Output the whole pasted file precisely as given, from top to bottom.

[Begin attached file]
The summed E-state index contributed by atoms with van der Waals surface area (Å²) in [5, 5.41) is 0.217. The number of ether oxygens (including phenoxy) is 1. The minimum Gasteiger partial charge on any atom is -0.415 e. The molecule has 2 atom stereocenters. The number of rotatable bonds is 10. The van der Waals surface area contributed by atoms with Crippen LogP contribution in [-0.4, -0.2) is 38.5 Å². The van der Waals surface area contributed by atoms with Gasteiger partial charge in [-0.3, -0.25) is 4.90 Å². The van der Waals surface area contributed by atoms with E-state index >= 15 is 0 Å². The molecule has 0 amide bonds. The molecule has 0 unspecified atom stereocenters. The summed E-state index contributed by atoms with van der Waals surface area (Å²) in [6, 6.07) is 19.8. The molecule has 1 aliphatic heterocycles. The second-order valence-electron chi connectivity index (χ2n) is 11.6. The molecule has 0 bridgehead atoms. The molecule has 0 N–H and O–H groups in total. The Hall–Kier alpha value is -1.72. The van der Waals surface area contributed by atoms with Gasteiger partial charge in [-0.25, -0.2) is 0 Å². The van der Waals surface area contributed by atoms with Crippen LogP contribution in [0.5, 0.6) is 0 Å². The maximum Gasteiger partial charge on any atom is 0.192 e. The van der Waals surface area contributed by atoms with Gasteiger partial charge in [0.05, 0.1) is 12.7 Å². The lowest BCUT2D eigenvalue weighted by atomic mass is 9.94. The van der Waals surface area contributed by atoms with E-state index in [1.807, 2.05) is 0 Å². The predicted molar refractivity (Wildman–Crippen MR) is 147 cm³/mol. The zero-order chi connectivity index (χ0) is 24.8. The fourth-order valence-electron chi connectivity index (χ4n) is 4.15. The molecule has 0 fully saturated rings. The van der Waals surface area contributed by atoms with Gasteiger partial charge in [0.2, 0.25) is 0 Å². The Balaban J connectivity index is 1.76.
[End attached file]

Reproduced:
The summed E-state index contributed by atoms with van der Waals surface area (Å²) in [5, 5.41) is 0.217. The number of ether oxygens (including phenoxy) is 1. The minimum Gasteiger partial charge on any atom is -0.415 e. The molecule has 2 atom stereocenters. The number of rotatable bonds is 10. The van der Waals surface area contributed by atoms with Crippen LogP contribution in [-0.4, -0.2) is 38.5 Å². The van der Waals surface area contributed by atoms with Gasteiger partial charge in [-0.3, -0.25) is 4.90 Å². The van der Waals surface area contributed by atoms with E-state index >= 15 is 0 Å². The molecule has 0 amide bonds. The molecule has 0 unspecified atom stereocenters. The summed E-state index contributed by atoms with van der Waals surface area (Å²) in [6, 6.07) is 19.8. The molecule has 1 aliphatic heterocycles. The second-order valence-electron chi connectivity index (χ2n) is 11.6. The molecule has 0 bridgehead atoms. The molecule has 0 N–H and O–H groups in total. The Hall–Kier alpha value is -1.72. The van der Waals surface area contributed by atoms with Gasteiger partial charge in [-0.25, -0.2) is 0 Å². The van der Waals surface area contributed by atoms with Crippen LogP contribution in [0.5, 0.6) is 0 Å². The maximum Gasteiger partial charge on any atom is 0.192 e. The van der Waals surface area contributed by atoms with Gasteiger partial charge in [0.05, 0.1) is 12.7 Å². The lowest BCUT2D eigenvalue weighted by atomic mass is 9.94. The van der Waals surface area contributed by atoms with E-state index in [1.807, 2.05) is 0 Å². The predicted molar refractivity (Wildman–Crippen MR) is 147 cm³/mol. The zero-order chi connectivity index (χ0) is 24.8. The fourth-order valence-electron chi connectivity index (χ4n) is 4.15. The molecule has 0 fully saturated rings. The van der Waals surface area contributed by atoms with Gasteiger partial charge in [0.2, 0.25) is 0 Å². The Balaban J connectivity index is 1.76.